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Robert Underwood Johnson, Clarence Clough Buell, Battles and Leaders of the Civil War: The Opening Battles. Volume 1. 7 3 Browse Search
John D. Billings, Hardtack and Coffee: The Unwritten Story of Army Life 5 1 Browse Search
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Browsing named entities in John D. Billings, Hardtack and Coffee: The Unwritten Story of Army Life. You can also browse the collection for Edward D. Townsend or search for Edward D. Townsend in all documents.

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y of dress was a necessity at this time with the latter, and quite generally too in the artillery; but the commanders of batteries differed widely in taste and military discipline. A company of soldiers was what its captain made it. Some were particular, others were not, but all should have been in this matter of dress for at least one roll-call in the day. At this parade all general orders were read, with charges, specifications, and findings of courtsmartial, etc., so that the name of E. D. Townsend, Assistant Adjutant-General, became a household word. At this time, too, lectures on the shortcomings of the company were in order. The lecturer employed by the government to do this was usually the officer of the day, though now and then the captain would spell him. A lecturer of this kind had two great advantages over a lecturer in civil life; first, he was always sure of an audience, and, second, he could hold their attention to the very close. None of them left while the lecture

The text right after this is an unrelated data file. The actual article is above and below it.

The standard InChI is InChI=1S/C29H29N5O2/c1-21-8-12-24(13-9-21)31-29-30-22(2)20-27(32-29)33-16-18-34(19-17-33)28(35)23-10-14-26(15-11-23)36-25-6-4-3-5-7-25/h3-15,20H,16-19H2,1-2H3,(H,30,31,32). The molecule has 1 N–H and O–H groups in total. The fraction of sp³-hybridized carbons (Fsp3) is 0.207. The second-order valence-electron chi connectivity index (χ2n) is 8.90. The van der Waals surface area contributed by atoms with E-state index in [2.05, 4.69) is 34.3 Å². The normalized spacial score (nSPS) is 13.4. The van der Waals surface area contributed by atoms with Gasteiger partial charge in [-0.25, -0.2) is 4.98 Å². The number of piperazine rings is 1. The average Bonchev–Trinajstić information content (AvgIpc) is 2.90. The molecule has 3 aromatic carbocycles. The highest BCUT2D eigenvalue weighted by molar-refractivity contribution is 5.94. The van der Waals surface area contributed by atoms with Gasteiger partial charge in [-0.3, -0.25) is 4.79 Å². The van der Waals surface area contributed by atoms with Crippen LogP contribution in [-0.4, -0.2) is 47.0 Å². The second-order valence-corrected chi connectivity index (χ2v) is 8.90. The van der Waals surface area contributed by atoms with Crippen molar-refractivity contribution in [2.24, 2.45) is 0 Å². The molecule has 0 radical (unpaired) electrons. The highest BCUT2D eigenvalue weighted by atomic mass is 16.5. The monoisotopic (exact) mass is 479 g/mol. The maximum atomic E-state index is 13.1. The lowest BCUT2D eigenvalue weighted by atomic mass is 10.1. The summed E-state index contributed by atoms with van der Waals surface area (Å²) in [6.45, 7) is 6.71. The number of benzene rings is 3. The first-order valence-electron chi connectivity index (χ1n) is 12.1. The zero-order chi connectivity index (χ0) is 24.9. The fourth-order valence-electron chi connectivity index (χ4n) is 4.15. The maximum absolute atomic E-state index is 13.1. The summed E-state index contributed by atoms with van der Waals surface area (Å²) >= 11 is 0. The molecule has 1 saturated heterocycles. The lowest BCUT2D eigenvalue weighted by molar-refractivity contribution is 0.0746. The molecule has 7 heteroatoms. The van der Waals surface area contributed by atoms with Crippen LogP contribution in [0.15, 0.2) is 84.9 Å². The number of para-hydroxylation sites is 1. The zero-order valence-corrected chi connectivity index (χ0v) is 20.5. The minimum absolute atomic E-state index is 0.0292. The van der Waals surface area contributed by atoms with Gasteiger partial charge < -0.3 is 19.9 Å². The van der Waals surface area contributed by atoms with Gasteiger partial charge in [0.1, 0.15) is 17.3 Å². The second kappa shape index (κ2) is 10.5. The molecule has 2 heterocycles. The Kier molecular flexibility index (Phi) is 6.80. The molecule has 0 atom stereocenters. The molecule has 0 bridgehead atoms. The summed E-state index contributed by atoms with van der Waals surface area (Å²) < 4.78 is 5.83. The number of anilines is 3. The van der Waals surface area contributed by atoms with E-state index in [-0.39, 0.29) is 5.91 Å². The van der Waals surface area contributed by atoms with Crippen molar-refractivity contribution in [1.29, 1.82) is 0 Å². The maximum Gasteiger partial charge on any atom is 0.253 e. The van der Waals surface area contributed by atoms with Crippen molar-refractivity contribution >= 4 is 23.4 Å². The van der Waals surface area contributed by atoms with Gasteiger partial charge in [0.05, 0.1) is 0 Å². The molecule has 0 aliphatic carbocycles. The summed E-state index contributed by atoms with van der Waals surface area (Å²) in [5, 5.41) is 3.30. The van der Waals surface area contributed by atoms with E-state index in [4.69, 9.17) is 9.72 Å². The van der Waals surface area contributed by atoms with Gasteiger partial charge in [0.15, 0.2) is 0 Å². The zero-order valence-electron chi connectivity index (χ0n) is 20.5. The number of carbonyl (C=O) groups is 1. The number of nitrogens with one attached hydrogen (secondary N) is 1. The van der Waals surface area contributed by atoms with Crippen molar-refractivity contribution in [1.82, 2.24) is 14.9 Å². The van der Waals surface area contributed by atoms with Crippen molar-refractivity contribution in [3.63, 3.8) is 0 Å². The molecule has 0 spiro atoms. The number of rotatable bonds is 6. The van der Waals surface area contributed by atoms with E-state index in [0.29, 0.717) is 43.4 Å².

badges undoubtedly had its origin with General Philip Kearny, but just how or exactly when is somewhat legendary and uncertain. Not having become a member of Kearny's old corps until about a year after the idea was promulgated, I have no tradition of my own in regard to it, but I have heard men who served under him tell widely differing stories of the origin of the Kearny patch, yet all agreeing as to the author of the idea, and also in its application being made first to officers. General E. D. Townsend, late Adjutant-General of the United States Army, in his Anecdotes of the Civil war, has adopted an explanation which, I have no doubt, is substantially correct. He says:-- One day, when his brigade was on the march, General Philip Kearny, who was a strict disciplinarian, saw some officers standing under a tree by the roadside; supposing them to be stragglers from his command, he administered to them a rebuke, emphasized by a few expletives. The officers listened in silence, re
cean, 38,335; Dead march, 158; John Brown's body, 335; Marching along, 335; Pleyel's Hymm, 158; Raw recruit, 215; The star-spangled banner, 42; Sweet by and by, 137; When Johnny comes marching home, 71,193; Yankee Doodle, 42 Southside Railroad, 350 Spotsylvania, 291,319 Stevensburg, Va., 163, 181 Suffolk, Va., 403 Sugar Loaf Mountain, Md., 404 Sutlers, 224-30 Swain, Charley, 248-49 Tents, 46-57,61-72,90-91, 300-302, 336-37,353 Thomas, George G., 259,262,404 Townsend, Edward D., 188,255-56 Tripler, Charles S., 299,303, 305 United service Magazine, 364 United States Army. Departments: Department of the Cumberland, 259, 262; Department of the Gulf, 146; Department of West Virginia, 267; Armies: Army of the Cumberland, 267; Army of the James, 266; Army of the Ohio, 301; Army of the Potomac, 51, 54, 71,108,118,120-21,157,176, 181,235,241,252-53,257,260-61, 267-68,286, 298,301,303, 317-19,331,340,347,349-50, 359-61,363,366,371,378-79, 383-84, 391, and passi